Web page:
Buying a home is an expensive experience and, as the costs start to add up, it can be tempting to cut corners. So, when you are offered the option of paying for a valuation or a little extra for a more comprehensive survey, the cheaper option may seem more attractive.
At this stage it is worth asking yourself, do you know exactly what you are buying? A property is one of the most expensive purchases you will ever make – so are you buying your dream home or your worst nightmare?
It is important to remember that a valuation report is for the mortgage lender’s purposes, not as a guide for you. It simply tells the lender that the asset is reasonable security for the loan – it doesn’t provide information on the condition of the property.
Research by ComRes for RICS found that, on average, homebuyers spend £5,750 on repairs once they have moved into a new home. For many homebuyers, these costs will be much higher.
Some of the costs of these repairs could have been avoided, or factored into price negotiations, if a RICS survey had been undertaken to inform the buyers of the actual condition of the property.
There are three main types of property survey:
This is generally suitable for smaller and newer properties and serves as a valuable “MOT” for homeowners looking to assess the condition of their home.
It does not include a valuation but focuses purely on the condition of the property by giving ratings to the different parts of the building and flagging up any areas that need attention.
The most popular report for buyers, this is an economic but detailed survey, suitable for most residential properties.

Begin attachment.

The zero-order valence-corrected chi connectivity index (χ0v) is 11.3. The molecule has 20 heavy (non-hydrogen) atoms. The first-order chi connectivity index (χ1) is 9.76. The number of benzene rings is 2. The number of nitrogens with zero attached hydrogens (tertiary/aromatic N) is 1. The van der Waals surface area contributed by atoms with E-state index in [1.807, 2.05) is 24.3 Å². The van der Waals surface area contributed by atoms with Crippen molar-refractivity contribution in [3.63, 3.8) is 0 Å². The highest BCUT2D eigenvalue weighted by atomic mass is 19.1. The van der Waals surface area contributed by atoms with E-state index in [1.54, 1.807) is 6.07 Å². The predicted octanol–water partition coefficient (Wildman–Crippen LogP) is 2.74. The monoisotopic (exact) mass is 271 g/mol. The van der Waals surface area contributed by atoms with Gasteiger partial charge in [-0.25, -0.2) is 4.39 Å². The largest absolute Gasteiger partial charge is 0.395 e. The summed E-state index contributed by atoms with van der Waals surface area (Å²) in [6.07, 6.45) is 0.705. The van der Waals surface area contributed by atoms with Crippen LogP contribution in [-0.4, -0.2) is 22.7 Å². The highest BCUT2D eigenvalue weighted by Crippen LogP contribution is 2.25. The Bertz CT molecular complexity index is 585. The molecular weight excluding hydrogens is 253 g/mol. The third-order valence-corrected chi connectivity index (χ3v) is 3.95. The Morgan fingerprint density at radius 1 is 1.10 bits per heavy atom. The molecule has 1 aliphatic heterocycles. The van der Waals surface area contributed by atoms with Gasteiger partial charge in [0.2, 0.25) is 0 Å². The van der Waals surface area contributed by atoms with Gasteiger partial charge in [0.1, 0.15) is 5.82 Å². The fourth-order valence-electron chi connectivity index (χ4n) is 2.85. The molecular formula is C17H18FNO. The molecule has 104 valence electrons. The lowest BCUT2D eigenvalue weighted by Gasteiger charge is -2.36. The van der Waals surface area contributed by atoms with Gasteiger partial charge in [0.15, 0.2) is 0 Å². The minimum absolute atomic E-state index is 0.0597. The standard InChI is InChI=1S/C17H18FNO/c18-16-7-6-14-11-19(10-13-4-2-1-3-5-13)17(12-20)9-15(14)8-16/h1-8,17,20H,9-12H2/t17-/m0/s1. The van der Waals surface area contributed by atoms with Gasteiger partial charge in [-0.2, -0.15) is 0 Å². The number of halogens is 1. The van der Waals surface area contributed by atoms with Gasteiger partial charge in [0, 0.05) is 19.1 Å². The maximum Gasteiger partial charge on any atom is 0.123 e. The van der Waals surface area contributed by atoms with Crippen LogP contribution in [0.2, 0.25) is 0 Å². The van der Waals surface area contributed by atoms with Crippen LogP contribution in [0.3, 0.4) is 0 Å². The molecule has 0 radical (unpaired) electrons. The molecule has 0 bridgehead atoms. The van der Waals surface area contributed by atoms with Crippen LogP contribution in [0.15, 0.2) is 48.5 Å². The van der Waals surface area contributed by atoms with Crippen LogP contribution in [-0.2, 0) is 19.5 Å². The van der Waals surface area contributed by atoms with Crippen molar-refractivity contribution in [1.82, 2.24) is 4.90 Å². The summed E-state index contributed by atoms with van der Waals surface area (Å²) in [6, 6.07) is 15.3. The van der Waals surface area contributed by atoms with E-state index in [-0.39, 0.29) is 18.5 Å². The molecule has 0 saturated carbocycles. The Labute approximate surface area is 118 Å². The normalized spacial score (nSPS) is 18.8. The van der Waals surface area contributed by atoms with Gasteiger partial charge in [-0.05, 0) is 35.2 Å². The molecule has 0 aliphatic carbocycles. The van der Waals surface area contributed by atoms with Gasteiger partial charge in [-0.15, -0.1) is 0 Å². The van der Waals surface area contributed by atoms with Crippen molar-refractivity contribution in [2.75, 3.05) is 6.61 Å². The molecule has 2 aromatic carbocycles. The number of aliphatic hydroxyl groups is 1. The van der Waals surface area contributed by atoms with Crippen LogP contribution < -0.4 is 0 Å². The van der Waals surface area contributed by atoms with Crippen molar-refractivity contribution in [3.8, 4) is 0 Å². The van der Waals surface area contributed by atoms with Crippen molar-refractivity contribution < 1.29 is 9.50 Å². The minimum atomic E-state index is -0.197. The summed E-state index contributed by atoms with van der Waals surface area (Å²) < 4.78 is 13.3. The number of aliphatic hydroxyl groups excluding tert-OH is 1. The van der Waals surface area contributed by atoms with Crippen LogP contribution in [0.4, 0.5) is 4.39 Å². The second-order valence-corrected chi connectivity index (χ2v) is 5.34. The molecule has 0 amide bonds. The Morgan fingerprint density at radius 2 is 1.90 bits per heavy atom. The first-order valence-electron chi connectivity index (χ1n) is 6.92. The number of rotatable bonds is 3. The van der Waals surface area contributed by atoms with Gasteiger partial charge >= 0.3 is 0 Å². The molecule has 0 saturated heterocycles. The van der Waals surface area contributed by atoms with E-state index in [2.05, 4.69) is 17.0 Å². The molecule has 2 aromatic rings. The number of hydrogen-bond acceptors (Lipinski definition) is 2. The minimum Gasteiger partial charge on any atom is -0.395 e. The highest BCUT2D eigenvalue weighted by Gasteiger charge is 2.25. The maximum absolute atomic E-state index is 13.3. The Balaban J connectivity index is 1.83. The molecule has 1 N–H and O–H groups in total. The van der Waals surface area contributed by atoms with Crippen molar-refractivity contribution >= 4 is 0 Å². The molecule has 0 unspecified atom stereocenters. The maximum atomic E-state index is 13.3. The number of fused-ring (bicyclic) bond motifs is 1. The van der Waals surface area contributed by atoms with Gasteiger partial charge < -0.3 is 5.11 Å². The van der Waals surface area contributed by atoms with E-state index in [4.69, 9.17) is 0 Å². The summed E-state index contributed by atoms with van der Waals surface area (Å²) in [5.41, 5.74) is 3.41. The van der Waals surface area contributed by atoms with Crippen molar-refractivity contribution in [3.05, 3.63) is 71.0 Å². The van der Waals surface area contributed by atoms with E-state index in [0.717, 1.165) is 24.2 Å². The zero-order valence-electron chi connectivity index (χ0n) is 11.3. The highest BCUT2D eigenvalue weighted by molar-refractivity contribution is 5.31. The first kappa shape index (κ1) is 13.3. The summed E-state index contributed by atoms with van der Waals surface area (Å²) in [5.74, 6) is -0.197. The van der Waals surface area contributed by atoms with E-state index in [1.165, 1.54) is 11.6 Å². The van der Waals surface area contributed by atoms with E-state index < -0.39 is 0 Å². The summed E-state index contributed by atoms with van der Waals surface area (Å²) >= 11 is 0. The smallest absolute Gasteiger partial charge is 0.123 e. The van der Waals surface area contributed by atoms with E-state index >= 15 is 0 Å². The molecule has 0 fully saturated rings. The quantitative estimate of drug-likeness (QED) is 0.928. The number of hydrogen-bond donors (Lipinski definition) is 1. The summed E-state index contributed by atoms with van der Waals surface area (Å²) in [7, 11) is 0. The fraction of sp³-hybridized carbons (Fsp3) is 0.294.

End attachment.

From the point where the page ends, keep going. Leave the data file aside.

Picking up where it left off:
A Homebuyer Report can be purchased with or without a valuation and describes the condition of each element of the property, with comments on defects, advice on repairs and maintenance, and a summary of condition ratings.
Designed for larger, older, or unique properties and those in obvious disrepair.
This survey offers an extensive inspection of the property condition and gives detailed information about the structure and fabric of the property. It includes a description of visible defects and potential problems caused by hidden flaws and an outline of repair options.
When it comes to buying a home, a RICs survey will tell you the actual condition of the property with important information that can protect your investment. Choosing a survey instead of a valuation report may be extra expenditure during the homebuying process, but it'll be a sound investment and can help you to avoid expensive surprises after you’ve moved in and could prevent your dream home from becoming your worst nightmare.